India blocks 250 websites ‘inflammatory’ messages

India has blocked 250 websites blaming Pakistan that provocative messages were posted on Internet.

India has blocked over 250 websites because somebody put some inflammatory messages over internet.

India is blaming Pakistan and Mr. R.K. Singh, the Home Secretary of India.

And in Pakistan, Interior Minister Rehman said that we need proof. Now Indian Prime Minister is saying that after committing the crime, Pakistan always wants the proofs, and now we have given proof to the U.S., UN, and EU.

My question is: Have you received or do you have any comments about this, what’s going on between India and Pakistan over this?

Because it created unrest throughout in many major Indian cities.

MS. NULAND: Well, let me start by putting some distance between the way you framed the sequence of events and what we know.

Let me start by saying that we have seen these reports that northeastern Indians are returning to the northeast from cities in southern India, and these media reports that the returns are due to concerns about personal safety.

The Indian authorities themselves have called for calm, they have provided assurances of protection and safety to all people. As you know, they have called an investigation of some of the sources of the rumors that have caused people to start to move. And so we are going to obviously watch and see how that process goes forward.

On the larger question of internet freedom, you know where we are on that issue, and we are always on the side of full freedom of the internet. But as the Indian government continues to investigate these instances and preserve security, we also always urge the government to maintain its own commitment to human rights, fundamental freedoms, rule of law.

QUESTION: Are you part of the investigation?


QUESTION: You’re always in support of full freedom of the internet? No qualifications? You’ve got no problems at all with WikiLeaks, do you?

MS. NULAND: WikiLeaks didn’t have to do with freedom of the internet. It had to do with the —

QUESTION: Well, some would argue that it does.

MS. NULAND: It had to do with the compromise of U.S. government classified information.

QUESTION: So you have not asked for any investigation by the Indian government?

MS. NULAND: As I said, the Indian government itself is investigating, so we’re going to let that go forward.

QUESTION: The Indian government in particular has targeted a number of U.S.-based companies, including Google, Facebook, and Twitter, asking them to go after the sources of what they say is erroneous information. Are you – or would you suggest that it’s good for these companies to comply with that kind of government directive?

MS. NULAND: Again, I can’t speak to the premise that you started with, Andy, in terms of the conversation that those companies may or may not be having with the Indian government. We maintain open lines to our own companies in India, as we do around the world, and we are obviously open to consultation with them if they need it from us.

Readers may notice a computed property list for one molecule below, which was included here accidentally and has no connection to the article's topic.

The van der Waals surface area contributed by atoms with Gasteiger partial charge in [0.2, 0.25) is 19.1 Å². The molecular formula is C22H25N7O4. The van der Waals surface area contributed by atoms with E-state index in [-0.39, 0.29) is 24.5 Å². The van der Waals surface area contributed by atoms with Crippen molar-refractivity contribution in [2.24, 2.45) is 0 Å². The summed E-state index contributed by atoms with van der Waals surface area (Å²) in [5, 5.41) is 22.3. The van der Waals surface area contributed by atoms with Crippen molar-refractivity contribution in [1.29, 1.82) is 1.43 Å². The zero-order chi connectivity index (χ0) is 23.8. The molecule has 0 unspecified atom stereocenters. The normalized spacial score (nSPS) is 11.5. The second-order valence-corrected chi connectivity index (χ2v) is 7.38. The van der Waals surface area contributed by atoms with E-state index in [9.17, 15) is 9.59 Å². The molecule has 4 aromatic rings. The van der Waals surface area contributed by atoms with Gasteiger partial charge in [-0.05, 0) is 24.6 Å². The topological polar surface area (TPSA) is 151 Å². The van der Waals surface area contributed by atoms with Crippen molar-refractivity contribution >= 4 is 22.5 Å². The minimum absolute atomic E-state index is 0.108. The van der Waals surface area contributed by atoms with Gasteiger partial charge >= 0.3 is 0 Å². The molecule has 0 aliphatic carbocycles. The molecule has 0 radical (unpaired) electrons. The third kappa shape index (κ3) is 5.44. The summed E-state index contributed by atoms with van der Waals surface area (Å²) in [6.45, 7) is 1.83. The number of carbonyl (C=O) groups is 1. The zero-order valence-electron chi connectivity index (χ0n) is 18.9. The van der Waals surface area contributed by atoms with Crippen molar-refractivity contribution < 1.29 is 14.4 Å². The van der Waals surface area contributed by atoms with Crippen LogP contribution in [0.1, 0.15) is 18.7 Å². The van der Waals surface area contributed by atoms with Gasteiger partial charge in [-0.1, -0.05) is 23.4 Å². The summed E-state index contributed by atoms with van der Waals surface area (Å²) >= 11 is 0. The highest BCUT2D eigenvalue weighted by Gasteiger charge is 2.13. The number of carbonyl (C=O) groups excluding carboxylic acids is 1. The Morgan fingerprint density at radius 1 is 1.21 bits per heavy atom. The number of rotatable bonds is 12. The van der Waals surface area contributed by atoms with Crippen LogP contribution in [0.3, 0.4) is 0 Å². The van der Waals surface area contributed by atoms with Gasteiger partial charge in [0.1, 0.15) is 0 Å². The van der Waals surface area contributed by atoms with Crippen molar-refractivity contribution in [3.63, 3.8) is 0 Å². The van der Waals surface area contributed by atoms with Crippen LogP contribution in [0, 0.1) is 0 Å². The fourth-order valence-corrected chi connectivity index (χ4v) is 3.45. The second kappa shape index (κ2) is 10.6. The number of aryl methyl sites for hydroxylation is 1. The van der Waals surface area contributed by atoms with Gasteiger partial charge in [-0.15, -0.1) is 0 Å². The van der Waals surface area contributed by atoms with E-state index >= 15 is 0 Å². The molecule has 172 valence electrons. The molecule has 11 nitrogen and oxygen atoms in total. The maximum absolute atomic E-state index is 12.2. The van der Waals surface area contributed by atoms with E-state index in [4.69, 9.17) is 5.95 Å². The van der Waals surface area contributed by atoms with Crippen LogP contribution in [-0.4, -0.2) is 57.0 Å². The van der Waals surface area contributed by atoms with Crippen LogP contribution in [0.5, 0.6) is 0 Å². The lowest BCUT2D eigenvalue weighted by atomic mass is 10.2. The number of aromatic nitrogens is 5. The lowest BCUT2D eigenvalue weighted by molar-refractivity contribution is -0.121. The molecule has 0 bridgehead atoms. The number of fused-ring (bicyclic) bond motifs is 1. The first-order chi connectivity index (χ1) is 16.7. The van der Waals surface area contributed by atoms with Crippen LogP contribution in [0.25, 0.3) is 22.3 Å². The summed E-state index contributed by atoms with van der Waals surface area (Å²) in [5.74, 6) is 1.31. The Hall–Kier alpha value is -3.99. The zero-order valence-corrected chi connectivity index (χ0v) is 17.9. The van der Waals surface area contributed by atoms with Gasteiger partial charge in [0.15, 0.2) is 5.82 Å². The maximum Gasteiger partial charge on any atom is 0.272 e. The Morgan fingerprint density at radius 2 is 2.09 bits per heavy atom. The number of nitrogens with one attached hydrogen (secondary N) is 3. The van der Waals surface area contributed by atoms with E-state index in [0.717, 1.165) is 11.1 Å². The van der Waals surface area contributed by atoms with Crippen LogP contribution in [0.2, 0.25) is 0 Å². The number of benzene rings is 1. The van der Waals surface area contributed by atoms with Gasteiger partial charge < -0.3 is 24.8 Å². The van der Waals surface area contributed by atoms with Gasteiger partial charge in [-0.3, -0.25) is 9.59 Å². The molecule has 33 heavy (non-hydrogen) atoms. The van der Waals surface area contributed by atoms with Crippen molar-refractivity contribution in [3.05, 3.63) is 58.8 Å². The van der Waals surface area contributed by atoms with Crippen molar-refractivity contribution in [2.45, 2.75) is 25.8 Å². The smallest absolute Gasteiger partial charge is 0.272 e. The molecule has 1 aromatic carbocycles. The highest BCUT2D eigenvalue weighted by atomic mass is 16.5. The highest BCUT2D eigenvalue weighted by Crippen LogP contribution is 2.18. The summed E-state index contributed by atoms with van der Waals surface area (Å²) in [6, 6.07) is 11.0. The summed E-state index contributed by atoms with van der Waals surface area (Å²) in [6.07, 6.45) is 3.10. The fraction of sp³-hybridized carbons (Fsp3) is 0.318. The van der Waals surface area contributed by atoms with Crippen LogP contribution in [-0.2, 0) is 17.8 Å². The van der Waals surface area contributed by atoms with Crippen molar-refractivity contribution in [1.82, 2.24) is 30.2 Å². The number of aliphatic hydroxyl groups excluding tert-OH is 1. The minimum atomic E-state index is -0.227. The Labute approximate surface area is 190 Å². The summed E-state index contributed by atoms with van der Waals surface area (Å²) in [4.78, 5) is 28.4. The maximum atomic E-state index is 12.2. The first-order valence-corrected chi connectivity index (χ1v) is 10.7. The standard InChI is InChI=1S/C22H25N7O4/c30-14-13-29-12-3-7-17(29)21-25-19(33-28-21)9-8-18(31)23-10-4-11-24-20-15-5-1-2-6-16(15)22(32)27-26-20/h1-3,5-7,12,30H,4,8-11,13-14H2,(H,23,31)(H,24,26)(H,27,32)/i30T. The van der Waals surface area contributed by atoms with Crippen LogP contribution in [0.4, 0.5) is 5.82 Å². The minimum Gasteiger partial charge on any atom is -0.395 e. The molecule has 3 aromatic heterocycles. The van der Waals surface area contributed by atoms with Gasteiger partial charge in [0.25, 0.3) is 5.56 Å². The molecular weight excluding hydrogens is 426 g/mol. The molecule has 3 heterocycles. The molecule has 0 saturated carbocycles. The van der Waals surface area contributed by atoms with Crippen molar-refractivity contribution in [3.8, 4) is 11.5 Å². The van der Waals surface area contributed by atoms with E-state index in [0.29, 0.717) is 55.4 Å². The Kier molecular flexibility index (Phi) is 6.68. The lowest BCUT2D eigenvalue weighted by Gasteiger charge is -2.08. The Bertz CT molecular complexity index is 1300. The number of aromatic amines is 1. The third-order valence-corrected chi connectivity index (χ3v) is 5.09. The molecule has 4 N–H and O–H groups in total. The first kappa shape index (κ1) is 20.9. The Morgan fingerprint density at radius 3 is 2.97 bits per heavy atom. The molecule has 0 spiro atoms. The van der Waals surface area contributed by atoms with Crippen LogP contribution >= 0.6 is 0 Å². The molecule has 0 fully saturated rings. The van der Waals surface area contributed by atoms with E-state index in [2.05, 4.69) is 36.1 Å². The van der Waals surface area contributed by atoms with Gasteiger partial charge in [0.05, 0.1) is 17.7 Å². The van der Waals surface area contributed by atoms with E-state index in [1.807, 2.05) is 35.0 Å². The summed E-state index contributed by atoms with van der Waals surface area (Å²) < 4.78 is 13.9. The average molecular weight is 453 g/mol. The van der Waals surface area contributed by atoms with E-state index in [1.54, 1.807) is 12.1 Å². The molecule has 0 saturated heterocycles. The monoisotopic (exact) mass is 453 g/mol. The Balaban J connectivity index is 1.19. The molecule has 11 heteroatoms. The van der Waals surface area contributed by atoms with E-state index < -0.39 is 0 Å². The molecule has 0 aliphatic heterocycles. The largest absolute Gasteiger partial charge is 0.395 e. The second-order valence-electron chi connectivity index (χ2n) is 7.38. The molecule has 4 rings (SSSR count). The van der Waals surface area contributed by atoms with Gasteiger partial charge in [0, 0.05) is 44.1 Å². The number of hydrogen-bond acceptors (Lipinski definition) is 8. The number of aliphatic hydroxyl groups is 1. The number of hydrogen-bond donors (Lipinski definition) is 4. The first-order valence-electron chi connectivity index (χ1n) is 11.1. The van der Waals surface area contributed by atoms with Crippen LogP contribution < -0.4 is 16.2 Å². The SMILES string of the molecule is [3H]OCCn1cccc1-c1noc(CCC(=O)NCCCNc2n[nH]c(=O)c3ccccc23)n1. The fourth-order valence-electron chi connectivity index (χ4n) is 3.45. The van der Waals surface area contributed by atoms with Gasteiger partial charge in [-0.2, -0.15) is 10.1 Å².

QUESTION: On that, do you know that – if the Indian government has asked the Department of Homeland Security for assistance in looking into those online threats?

MS. NULAND: I don’t have anything on that. Why don’t you – I would urge you to check with Homeland.

On Pakistan

QUESTION: As far as human rights and religious freedom is concerned in Pakistan, which I raised several months ago also about – against the Hindu minorities and Hindus as far as religious freedom is concerned, now over 250 Hindus have fled to India because they are saying that they are forced to – their women are being raped, and they are forced to convert – either convert or marry their children or their girls to the Muslims in Pakistan, and now they have been complaining inside India that the international community should help them. And now, latest – hundreds of Christians have fled the Islamabad area because of that feud, a12-year-old girl was arrested over Qu ran.

So my question is: As far as religious minority or religious freedom is concerned in Pakistan, where do you stand as far as – human rights and other reports do not mention all these problems minorities are facing in Pakistan?

MS. NULAND: Well, I take issue with that as well. In our annual Human Rights Report, we always cite the importance of respect for the rights, freedoms, protections for minorities in Pakistan as well as countries around the world.

And we did speak out yesterday with regard to the case of the young Pakistani girl on blasphemy charges. So this is obviously part of our ongoing dialogue with the Government of Pakistan and has been for some time.

QUESTION: But what – when you talk to them, with Pakistanis, when you meet them and greet them in the – over many other issues, do these issues come, and what did the – answer from them?

MS. NULAND: Well, again, we have a regular dialogue with the Government of Pakistan on a whole range of issues, including protection of fundamental freedoms and human rights, and we’ll continue to do so.


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